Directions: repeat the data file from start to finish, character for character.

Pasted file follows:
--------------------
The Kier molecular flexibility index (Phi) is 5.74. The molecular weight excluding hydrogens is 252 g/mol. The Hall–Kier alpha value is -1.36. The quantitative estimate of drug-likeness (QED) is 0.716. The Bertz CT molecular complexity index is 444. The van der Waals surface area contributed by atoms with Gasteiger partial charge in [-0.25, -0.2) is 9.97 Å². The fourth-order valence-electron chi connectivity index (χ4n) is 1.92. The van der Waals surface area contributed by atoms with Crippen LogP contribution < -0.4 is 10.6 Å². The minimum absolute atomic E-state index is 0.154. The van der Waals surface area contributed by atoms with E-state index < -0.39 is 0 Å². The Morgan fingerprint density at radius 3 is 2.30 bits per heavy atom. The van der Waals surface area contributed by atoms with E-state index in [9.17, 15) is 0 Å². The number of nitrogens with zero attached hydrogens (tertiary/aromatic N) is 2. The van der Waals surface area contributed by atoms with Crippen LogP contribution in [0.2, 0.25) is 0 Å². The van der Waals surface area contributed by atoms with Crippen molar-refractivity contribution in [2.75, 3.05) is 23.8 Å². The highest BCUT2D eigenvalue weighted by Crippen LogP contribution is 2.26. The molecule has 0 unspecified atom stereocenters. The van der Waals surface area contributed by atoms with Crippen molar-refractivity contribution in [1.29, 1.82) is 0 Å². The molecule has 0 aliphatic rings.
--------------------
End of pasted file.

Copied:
The Kier molecular flexibility index (Phi) is 5.74. The molecular weight excluding hydrogens is 252 g/mol. The Hall–Kier alpha value is -1.36. The quantitative estimate of drug-likeness (QED) is 0.716. The Bertz CT molecular complexity index is 444. The van der Waals surface area contributed by atoms with Gasteiger partial charge in [-0.25, -0.2) is 9.97 Å². The fourth-order valence-electron chi connectivity index (χ4n) is 1.92. The van der Waals surface area contributed by atoms with Crippen LogP contribution < -0.4 is 10.6 Å². The minimum absolute atomic E-state index is 0.154. The van der Waals surface area contributed by atoms with E-state index < -0.39 is 0 Å². The Morgan fingerprint density at radius 3 is 2.30 bits per heavy atom. The van der Waals surface area contributed by atoms with E-state index in [9.17, 15) is 0 Å². The number of nitrogens with zero attached hydrogens (tertiary/aromatic N) is 2. The van der Waals surface area contributed by atoms with Crippen LogP contribution in [0.2, 0.25) is 0 Å². The van der Waals surface area contributed by atoms with Crippen molar-refractivity contribution in [2.75, 3.05) is 23.8 Å². The highest BCUT2D eigenvalue weighted by Crippen LogP contribution is 2.26. The molecule has 0 unspecified atom stereocenters. The van der Waals surface area contributed by atoms with Crippen molar-refractivity contribution in [1.29, 1.82) is 0 Å². The molecule has 0 aliphatic rings.